Indeed, it is open to the general public, and can be completed by anyone of reasonable physical fitness levels, without recourse to specialist climbing equipment or technique (other than gloves, a headlamp, and decent footwear). But all the reviews will tell you: it is tough. All of the marketing focuses on the achievement, not the enchantment. You start with a six-kilometer hike, during which you go from 1866 meters above sea level - already higher than most amateur trails in Europe - to something like 3200 meters. That is a gain of 1,4 kilometers, or around a 1-in-4 average grade (gaining 1 kilometer in height per 4 kilometers walked). Furthermore, half of that elevation comes in the last third of the trail. I had a tracker running on my phone for parts of the climb, and the maximum grade it recorded was 47%. To put that in context: there is a gorge next to the Highway Museum in southern Estonia, where road signs tell you in no uncertain terms to slow the hell down to 30km/h and drive extremely carefully. That is for a grade of, if I remember correctly, something like 13%.

I was doing fine for the first four kilometers - feeling the strain, but also feeling like I was within my stamina limits. I could do this. It would be tough, but I would feel better for having done it. At the four-kilometer mark came the lunch stop: at a roadside shelter, I ate the packed lunch provided by the tour operator - a few triangles of ham and cheese on plain white bread, and an apple: intentionally bland enough not to upset any guest's sensibility or stomach. While I ate, me and a couple other climbers - another big American with an Asian girlfriend, oddly enough - chatted with, or rather were aggressively chatted at, a jolly old Englishman in a woolen sweater and a Holland beanie, who volunteered various details about his life, such as having gone to prison for crashing a car after doing coke, and emotionally supporting a Mexican friend who was obssessed with getting back his wife who'd divorced him years before. ("He slept with one of the nurses, and told his wife." - "Well, there's his mistake," I quip back. "He should have slept with his wife, and told one of the nurses.")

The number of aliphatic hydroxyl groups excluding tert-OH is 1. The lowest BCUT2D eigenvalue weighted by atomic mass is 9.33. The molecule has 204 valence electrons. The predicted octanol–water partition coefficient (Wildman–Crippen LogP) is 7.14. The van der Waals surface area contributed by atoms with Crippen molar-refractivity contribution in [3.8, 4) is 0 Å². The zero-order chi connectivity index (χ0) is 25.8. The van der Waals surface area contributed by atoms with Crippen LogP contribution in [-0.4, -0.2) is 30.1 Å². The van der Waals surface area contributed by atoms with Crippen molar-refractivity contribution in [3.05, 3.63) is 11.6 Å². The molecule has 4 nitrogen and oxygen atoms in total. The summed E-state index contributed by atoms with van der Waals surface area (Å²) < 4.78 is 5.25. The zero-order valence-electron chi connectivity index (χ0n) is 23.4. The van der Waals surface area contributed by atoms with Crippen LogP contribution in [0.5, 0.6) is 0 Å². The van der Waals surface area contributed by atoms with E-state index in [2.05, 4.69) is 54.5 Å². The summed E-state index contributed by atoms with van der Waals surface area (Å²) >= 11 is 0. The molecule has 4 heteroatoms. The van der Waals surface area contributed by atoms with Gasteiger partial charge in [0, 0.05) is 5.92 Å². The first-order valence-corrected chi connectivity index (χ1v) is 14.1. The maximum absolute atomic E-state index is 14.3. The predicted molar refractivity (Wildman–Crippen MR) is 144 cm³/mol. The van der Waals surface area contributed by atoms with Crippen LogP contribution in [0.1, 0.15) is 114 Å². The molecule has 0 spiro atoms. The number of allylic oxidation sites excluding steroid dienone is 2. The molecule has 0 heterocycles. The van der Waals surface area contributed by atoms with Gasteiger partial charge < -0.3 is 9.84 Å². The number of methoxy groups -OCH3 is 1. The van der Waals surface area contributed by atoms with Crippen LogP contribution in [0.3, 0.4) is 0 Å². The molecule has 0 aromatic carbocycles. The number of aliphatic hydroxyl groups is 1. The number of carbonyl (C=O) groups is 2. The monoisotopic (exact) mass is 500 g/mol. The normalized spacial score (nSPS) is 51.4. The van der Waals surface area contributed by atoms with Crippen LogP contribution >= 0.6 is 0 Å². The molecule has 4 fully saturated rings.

After the lunch stop at the four-kilometer mark, though, the trail got significantly steeper. I kept climbing out of sheer stubbornness and resolve. By the five-kilometer mark, I had broken down, physically and mentally. It was only the innate composure and ability to suppress emotion that is the birthright of a North European that prevented me from weeping openly. The guides warned us to take rest breaks, but not to make them long - it would be difficult to start again. Several times, I simply stopped on the trail, unsure of whether I could start again - but I knew that there was no cable car with which to take a short-cut. A big part of why I travel is to put myself not just out of my comfort zone, but into a situation where I have to push myself, because there is simply no other recourse available. This was perhaps the greatest of these moments.

My guide saw that I was struggling, but of course, there was nothing he could do but encourage me. He did not know what I eventually realized - that I was doing this climb on a lack of sleep, and most probably a serious deficit of blood sugar. Looking up at the trail that was shooting ever higher above me, I sat on a rock, and closed my eyes, thinking of nothing and feeling nothing but the sun on my face.

Then I wolfed down a whole box of Pocky in one go.

The Laban Rata mountain refuge was just behind the next crest. I climbed breathlessly onto the volleyball-like pitch beneath the hostel building, as Byron high-fived me. I felt relieved, but only for a moment: this was the six-kilometer mark, and the stop for the day. I still had another three klicks, and eight hundred vertical meters, to go until Low's Peak - and I would have to do that at night.